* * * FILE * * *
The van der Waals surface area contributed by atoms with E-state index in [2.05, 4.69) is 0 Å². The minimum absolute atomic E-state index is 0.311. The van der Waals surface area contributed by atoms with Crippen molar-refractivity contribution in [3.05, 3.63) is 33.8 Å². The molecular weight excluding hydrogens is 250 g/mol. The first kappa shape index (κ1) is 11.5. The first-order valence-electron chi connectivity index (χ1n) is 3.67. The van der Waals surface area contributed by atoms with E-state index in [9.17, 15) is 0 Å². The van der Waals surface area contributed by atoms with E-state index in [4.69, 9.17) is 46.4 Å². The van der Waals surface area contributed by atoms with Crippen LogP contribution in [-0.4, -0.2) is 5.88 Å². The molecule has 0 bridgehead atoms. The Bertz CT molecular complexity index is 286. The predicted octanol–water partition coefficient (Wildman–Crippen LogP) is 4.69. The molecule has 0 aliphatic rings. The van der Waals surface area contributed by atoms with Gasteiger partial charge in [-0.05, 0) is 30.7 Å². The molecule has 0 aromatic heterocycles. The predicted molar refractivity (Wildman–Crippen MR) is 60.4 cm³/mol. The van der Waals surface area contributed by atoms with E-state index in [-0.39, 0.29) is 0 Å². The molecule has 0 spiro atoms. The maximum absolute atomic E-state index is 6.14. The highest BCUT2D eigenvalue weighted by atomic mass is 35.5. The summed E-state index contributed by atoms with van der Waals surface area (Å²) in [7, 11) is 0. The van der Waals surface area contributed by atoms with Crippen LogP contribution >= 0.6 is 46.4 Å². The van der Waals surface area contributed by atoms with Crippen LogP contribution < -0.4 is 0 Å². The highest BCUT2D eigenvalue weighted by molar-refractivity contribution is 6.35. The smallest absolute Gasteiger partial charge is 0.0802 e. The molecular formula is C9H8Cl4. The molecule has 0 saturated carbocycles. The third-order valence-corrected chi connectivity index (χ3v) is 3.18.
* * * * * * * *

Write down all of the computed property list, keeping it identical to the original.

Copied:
The van der Waals surface area contributed by atoms with E-state index in [2.05, 4.69) is 0 Å². The minimum absolute atomic E-state index is 0.311. The van der Waals surface area contributed by atoms with Crippen molar-refractivity contribution in [3.05, 3.63) is 33.8 Å². The molecular weight excluding hydrogens is 250 g/mol. The first kappa shape index (κ1) is 11.5. The first-order valence-electron chi connectivity index (χ1n) is 3.67. The van der Waals surface area contributed by atoms with E-state index in [9.17, 15) is 0 Å². The van der Waals surface area contributed by atoms with E-state index in [4.69, 9.17) is 46.4 Å². The van der Waals surface area contributed by atoms with Crippen LogP contribution in [-0.4, -0.2) is 5.88 Å². The molecule has 0 bridgehead atoms. The Bertz CT molecular complexity index is 286. The predicted octanol–water partition coefficient (Wildman–Crippen LogP) is 4.69. The molecule has 0 aliphatic rings. The van der Waals surface area contributed by atoms with Gasteiger partial charge in [-0.05, 0) is 30.7 Å². The molecule has 0 aromatic heterocycles. The predicted molar refractivity (Wildman–Crippen MR) is 60.4 cm³/mol. The van der Waals surface area contributed by atoms with E-state index in [-0.39, 0.29) is 0 Å². The molecule has 0 spiro atoms. The maximum absolute atomic E-state index is 6.14. The highest BCUT2D eigenvalue weighted by atomic mass is 35.5. The summed E-state index contributed by atoms with van der Waals surface area (Å²) in [7, 11) is 0. The van der Waals surface area contributed by atoms with Crippen LogP contribution >= 0.6 is 46.4 Å². The van der Waals surface area contributed by atoms with Crippen LogP contribution < -0.4 is 0 Å². The highest BCUT2D eigenvalue weighted by molar-refractivity contribution is 6.35. The smallest absolute Gasteiger partial charge is 0.0802 e. The molecular formula is C9H8Cl4. The molecule has 0 saturated carbocycles. The third-order valence-corrected chi connectivity index (χ3v) is 3.18.